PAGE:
The Legislature’s instruction requiring intestate distribution when a testator fails to properly complete the box defining the distribution of the residue of his or her estate is deeply embedded in the Probate Code. Probate Code sections 6223, subdivision (b)(2)(B), 6224, 6240, and 6241, subdivision (a), all mandate intestate distribution if the Statutory Will form is not completed exactly as required on the form, regardless if the intent of the testator is clear. Section 6223, subdivision (b) (2)(B) provides: “If no property disposition clause is adopted, Section 6224 shall apply.” Section 6224 provides: “[If no property disposition clause is selected under paragraph 5] the residuary estate of a testator who signs a California statutory will shall be distributed to the testator’s heirs as if the testator did not make a will.” Section 6240 is the Statutory Will form itself, containing the intestate directive discussed above. Finally, section 6241, subdivision (a) provides: “If the testator has not made an effective disposition of the residuary estate, the executor shall distribute it to the testator’s heirs at law. . . .” Given the repetition and clarity of the legislative instruction that failure to properly complete paragraph 5 in the Statutory Will form requires intestate distribution of the residue, a trial court would be hard-pressed to ignore the legislative imperative—even in favor of the clearest evidence of a testator’s intent. Estate of Duke, itself, reveals that, faced with legislation directing intestate distribution, a trial court does not have the authority to consider extrinsic evidence of the individual testator’s intentions. The Duke court began its analysis of the court’s power in relation to the power of the Legislature, stating:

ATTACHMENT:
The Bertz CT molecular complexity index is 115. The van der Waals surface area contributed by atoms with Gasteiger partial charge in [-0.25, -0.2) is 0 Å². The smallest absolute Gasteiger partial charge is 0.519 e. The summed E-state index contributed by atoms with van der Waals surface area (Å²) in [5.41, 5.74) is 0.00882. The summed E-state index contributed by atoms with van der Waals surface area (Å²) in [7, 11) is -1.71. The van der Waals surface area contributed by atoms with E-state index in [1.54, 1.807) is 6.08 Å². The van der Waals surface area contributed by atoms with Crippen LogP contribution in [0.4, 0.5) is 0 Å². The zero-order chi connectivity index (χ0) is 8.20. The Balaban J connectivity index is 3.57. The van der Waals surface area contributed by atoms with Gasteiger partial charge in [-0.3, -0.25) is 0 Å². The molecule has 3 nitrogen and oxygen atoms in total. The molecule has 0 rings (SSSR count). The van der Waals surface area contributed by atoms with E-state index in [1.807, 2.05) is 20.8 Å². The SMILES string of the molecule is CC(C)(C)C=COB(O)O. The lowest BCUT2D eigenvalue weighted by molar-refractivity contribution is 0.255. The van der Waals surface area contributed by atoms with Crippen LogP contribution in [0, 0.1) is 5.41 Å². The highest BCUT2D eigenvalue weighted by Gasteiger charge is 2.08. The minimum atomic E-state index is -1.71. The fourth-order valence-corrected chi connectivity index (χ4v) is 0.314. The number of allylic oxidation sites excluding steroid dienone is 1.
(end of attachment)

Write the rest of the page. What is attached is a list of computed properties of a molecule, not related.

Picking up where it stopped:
To evaluate whether there are circumstances in which this court should authorize admission of extrinsic evidence to correct a mistake in an unambiguous will, we first consider whether the Legislature’s actions in the field preclude this court from altering the rule. As explained below, a review of the development of the law in California reflects that the Legislature has codified judicial expressions of the admissibility of evidence with respect to a testator’s intent, but has not acted in a manner that restricts the authority of the court to develop the common law in this area.14

While the Probate Code sections governing the Statutory Will do not refer to the admission of evidence in interpreting a statutory will, the legislative mandate for intestate distribution is effectively the same. A court cannot admit evidence of an individual’s testamentary intent to override the Legislature’s plain requirement.

IV. Conclusion

A. The Present Situation

A key rationale in the court’s decision in Estate of Duke was to even the playing field so that the rules that permitted reformation of sophisticated trusts would be available to citizens who chose to use a simple will for their estate plan. The California Statutory Will is a simple will, but the statute precludes reformation of the disposition of the residue of the estate. The statute should be amended to permit reformation of the Statutory Will as permitted by Estate of Duke.

Under Estate of Duke “an unambiguous will may be reformed if clear and convincing evidence establishes that the will contains a mistake in the expression of the testator’s intent at the time the will was drafted and also establishes the testator’s actual specific intent at the time the will was drafted.”15 This test should be brought into the Probate Code provisions defining the terms of the Statutory Will.